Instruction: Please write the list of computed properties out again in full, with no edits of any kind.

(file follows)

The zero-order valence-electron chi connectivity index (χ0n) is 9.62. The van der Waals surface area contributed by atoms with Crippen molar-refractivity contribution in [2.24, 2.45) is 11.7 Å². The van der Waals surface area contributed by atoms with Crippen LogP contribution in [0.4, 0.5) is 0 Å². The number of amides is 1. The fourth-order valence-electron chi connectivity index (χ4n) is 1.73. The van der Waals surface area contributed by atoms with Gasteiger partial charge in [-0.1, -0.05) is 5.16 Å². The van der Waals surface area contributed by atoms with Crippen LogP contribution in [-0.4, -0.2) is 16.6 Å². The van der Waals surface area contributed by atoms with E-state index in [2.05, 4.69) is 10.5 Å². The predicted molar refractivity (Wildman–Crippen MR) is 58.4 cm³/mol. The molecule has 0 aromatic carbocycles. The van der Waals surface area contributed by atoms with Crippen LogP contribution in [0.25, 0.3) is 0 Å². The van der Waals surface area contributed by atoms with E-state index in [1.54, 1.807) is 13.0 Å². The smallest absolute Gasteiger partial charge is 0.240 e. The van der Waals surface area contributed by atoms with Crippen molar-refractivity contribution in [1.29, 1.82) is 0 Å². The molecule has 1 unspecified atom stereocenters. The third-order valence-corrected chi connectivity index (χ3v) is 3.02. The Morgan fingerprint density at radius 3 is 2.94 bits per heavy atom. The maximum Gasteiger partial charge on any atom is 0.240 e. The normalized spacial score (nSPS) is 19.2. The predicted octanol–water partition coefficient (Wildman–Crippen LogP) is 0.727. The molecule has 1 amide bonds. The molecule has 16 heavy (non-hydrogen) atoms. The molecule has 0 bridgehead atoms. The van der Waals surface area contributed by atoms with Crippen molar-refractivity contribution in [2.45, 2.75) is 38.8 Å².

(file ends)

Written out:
The zero-order valence-electron chi connectivity index (χ0n) is 9.62. The van der Waals surface area contributed by atoms with Crippen molar-refractivity contribution in [2.24, 2.45) is 11.7 Å². The van der Waals surface area contributed by atoms with Crippen LogP contribution in [0.4, 0.5) is 0 Å². The number of amides is 1. The fourth-order valence-electron chi connectivity index (χ4n) is 1.73. The van der Waals surface area contributed by atoms with Gasteiger partial charge in [-0.1, -0.05) is 5.16 Å². The van der Waals surface area contributed by atoms with Crippen LogP contribution in [-0.4, -0.2) is 16.6 Å². The van der Waals surface area contributed by atoms with E-state index in [2.05, 4.69) is 10.5 Å². The predicted molar refractivity (Wildman–Crippen MR) is 58.4 cm³/mol. The molecule has 0 aromatic carbocycles. The van der Waals surface area contributed by atoms with Crippen LogP contribution in [0.25, 0.3) is 0 Å². The van der Waals surface area contributed by atoms with E-state index in [1.54, 1.807) is 13.0 Å². The smallest absolute Gasteiger partial charge is 0.240 e. The van der Waals surface area contributed by atoms with Crippen molar-refractivity contribution in [1.29, 1.82) is 0 Å². The molecule has 1 unspecified atom stereocenters. The third-order valence-corrected chi connectivity index (χ3v) is 3.02. The Morgan fingerprint density at radius 3 is 2.94 bits per heavy atom. The maximum Gasteiger partial charge on any atom is 0.240 e. The normalized spacial score (nSPS) is 19.2. The predicted octanol–water partition coefficient (Wildman–Crippen LogP) is 0.727. The molecule has 1 amide bonds. The molecule has 16 heavy (non-hydrogen) atoms. The molecule has 0 bridgehead atoms. The van der Waals surface area contributed by atoms with Crippen molar-refractivity contribution in [2.45, 2.75) is 38.8 Å².